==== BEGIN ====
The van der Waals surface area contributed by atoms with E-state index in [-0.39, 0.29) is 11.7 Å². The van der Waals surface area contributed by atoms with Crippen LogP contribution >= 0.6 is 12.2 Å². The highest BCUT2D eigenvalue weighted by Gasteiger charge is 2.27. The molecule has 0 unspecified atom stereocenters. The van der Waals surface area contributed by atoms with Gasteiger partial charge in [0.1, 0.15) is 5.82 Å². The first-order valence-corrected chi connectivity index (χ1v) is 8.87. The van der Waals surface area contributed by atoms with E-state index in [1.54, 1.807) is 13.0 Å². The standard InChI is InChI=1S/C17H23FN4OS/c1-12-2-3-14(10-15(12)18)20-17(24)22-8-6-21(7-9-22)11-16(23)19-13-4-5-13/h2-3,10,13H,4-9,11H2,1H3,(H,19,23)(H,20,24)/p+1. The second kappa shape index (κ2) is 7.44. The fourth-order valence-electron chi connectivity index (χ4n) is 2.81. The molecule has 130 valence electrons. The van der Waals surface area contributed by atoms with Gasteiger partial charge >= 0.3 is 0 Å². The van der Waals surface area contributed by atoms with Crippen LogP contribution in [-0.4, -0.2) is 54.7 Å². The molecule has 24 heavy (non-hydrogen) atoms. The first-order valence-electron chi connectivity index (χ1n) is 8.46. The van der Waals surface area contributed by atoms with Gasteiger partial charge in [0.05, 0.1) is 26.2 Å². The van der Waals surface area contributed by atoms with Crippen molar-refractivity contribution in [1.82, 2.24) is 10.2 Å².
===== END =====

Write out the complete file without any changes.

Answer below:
The van der Waals surface area contributed by atoms with E-state index in [-0.39, 0.29) is 11.7 Å². The van der Waals surface area contributed by atoms with Crippen LogP contribution >= 0.6 is 12.2 Å². The highest BCUT2D eigenvalue weighted by Gasteiger charge is 2.27. The molecule has 0 unspecified atom stereocenters. The van der Waals surface area contributed by atoms with Gasteiger partial charge in [0.1, 0.15) is 5.82 Å². The first-order valence-corrected chi connectivity index (χ1v) is 8.87. The van der Waals surface area contributed by atoms with E-state index in [1.54, 1.807) is 13.0 Å². The standard InChI is InChI=1S/C17H23FN4OS/c1-12-2-3-14(10-15(12)18)20-17(24)22-8-6-21(7-9-22)11-16(23)19-13-4-5-13/h2-3,10,13H,4-9,11H2,1H3,(H,19,23)(H,20,24)/p+1. The second kappa shape index (κ2) is 7.44. The fourth-order valence-electron chi connectivity index (χ4n) is 2.81. The molecule has 130 valence electrons. The van der Waals surface area contributed by atoms with Gasteiger partial charge >= 0.3 is 0 Å². The van der Waals surface area contributed by atoms with Crippen LogP contribution in [-0.4, -0.2) is 54.7 Å². The molecule has 24 heavy (non-hydrogen) atoms. The first-order valence-electron chi connectivity index (χ1n) is 8.46. The van der Waals surface area contributed by atoms with Gasteiger partial charge in [0.05, 0.1) is 26.2 Å². The van der Waals surface area contributed by atoms with Crippen molar-refractivity contribution in [1.82, 2.24) is 10.2 Å².